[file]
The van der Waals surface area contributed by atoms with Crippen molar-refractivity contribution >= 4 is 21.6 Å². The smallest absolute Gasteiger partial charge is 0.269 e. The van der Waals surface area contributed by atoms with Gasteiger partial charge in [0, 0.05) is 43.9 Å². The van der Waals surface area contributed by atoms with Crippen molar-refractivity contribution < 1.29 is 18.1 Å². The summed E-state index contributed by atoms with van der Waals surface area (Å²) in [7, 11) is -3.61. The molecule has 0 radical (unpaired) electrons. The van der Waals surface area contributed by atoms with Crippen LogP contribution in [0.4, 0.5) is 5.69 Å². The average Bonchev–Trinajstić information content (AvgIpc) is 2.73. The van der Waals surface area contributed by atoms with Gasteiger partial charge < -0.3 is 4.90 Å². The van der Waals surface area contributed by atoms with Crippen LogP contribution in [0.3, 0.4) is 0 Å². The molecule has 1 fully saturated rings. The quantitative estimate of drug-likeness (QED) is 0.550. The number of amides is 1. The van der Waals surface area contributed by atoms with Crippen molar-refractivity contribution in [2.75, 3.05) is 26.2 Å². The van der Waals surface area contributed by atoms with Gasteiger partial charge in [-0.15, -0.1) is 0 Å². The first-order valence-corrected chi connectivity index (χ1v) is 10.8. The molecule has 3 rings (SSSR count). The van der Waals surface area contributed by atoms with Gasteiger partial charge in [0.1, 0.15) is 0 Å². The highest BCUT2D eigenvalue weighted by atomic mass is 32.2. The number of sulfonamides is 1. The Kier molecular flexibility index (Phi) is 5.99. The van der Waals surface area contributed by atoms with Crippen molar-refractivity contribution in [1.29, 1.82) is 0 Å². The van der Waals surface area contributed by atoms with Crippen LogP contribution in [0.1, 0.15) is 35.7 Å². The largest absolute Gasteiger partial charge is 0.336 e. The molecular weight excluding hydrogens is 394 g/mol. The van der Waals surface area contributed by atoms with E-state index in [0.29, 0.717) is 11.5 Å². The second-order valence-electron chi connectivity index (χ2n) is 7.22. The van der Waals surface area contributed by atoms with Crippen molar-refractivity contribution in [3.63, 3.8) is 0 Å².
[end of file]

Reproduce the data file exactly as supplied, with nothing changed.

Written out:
The van der Waals surface area contributed by atoms with Crippen molar-refractivity contribution >= 4 is 21.6 Å². The smallest absolute Gasteiger partial charge is 0.269 e. The van der Waals surface area contributed by atoms with Gasteiger partial charge in [0, 0.05) is 43.9 Å². The van der Waals surface area contributed by atoms with Crippen molar-refractivity contribution < 1.29 is 18.1 Å². The summed E-state index contributed by atoms with van der Waals surface area (Å²) in [7, 11) is -3.61. The molecule has 0 radical (unpaired) electrons. The van der Waals surface area contributed by atoms with Crippen LogP contribution in [0.4, 0.5) is 5.69 Å². The average Bonchev–Trinajstić information content (AvgIpc) is 2.73. The van der Waals surface area contributed by atoms with Gasteiger partial charge < -0.3 is 4.90 Å². The van der Waals surface area contributed by atoms with Crippen LogP contribution in [0.3, 0.4) is 0 Å². The molecule has 1 fully saturated rings. The quantitative estimate of drug-likeness (QED) is 0.550. The number of amides is 1. The van der Waals surface area contributed by atoms with Crippen molar-refractivity contribution in [2.75, 3.05) is 26.2 Å². The van der Waals surface area contributed by atoms with Gasteiger partial charge in [-0.15, -0.1) is 0 Å². The first-order valence-corrected chi connectivity index (χ1v) is 10.8. The molecule has 3 rings (SSSR count). The van der Waals surface area contributed by atoms with Gasteiger partial charge in [0.1, 0.15) is 0 Å². The highest BCUT2D eigenvalue weighted by atomic mass is 32.2. The number of sulfonamides is 1. The Kier molecular flexibility index (Phi) is 5.99. The van der Waals surface area contributed by atoms with Crippen molar-refractivity contribution in [1.29, 1.82) is 0 Å². The van der Waals surface area contributed by atoms with Crippen LogP contribution in [0.1, 0.15) is 35.7 Å². The largest absolute Gasteiger partial charge is 0.336 e. The molecular weight excluding hydrogens is 394 g/mol. The van der Waals surface area contributed by atoms with E-state index in [0.29, 0.717) is 11.5 Å². The second-order valence-electron chi connectivity index (χ2n) is 7.22. The van der Waals surface area contributed by atoms with Crippen molar-refractivity contribution in [3.63, 3.8) is 0 Å².